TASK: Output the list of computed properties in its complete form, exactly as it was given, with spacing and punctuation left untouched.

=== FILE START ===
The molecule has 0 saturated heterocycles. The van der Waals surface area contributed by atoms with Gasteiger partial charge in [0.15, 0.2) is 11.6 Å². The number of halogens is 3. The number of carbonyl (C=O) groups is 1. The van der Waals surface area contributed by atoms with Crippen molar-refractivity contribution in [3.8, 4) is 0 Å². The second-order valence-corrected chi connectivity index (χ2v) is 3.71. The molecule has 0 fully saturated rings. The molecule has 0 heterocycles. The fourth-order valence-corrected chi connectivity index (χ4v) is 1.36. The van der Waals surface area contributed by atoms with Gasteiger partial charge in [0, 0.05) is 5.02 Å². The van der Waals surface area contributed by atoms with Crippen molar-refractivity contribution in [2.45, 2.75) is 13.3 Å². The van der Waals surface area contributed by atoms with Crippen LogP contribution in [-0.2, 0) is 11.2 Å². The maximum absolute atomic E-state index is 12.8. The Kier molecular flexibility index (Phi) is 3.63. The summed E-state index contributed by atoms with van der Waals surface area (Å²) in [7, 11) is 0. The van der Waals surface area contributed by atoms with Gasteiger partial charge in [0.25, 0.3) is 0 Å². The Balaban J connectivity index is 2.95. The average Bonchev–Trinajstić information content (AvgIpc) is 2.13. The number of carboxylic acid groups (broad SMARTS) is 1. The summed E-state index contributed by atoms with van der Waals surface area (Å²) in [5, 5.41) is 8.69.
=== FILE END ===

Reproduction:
The molecule has 0 saturated heterocycles. The van der Waals surface area contributed by atoms with Gasteiger partial charge in [0.15, 0.2) is 11.6 Å². The number of halogens is 3. The number of carbonyl (C=O) groups is 1. The van der Waals surface area contributed by atoms with Crippen molar-refractivity contribution in [3.8, 4) is 0 Å². The second-order valence-corrected chi connectivity index (χ2v) is 3.71. The molecule has 0 fully saturated rings. The molecule has 0 heterocycles. The fourth-order valence-corrected chi connectivity index (χ4v) is 1.36. The van der Waals surface area contributed by atoms with Gasteiger partial charge in [0, 0.05) is 5.02 Å². The van der Waals surface area contributed by atoms with Crippen molar-refractivity contribution in [2.45, 2.75) is 13.3 Å². The van der Waals surface area contributed by atoms with Crippen LogP contribution in [-0.2, 0) is 11.2 Å². The maximum absolute atomic E-state index is 12.8. The Kier molecular flexibility index (Phi) is 3.63. The summed E-state index contributed by atoms with van der Waals surface area (Å²) in [7, 11) is 0. The van der Waals surface area contributed by atoms with Gasteiger partial charge in [0.25, 0.3) is 0 Å². The Balaban J connectivity index is 2.95. The average Bonchev–Trinajstić information content (AvgIpc) is 2.13. The number of carboxylic acid groups (broad SMARTS) is 1. The summed E-state index contributed by atoms with van der Waals surface area (Å²) in [5, 5.41) is 8.69.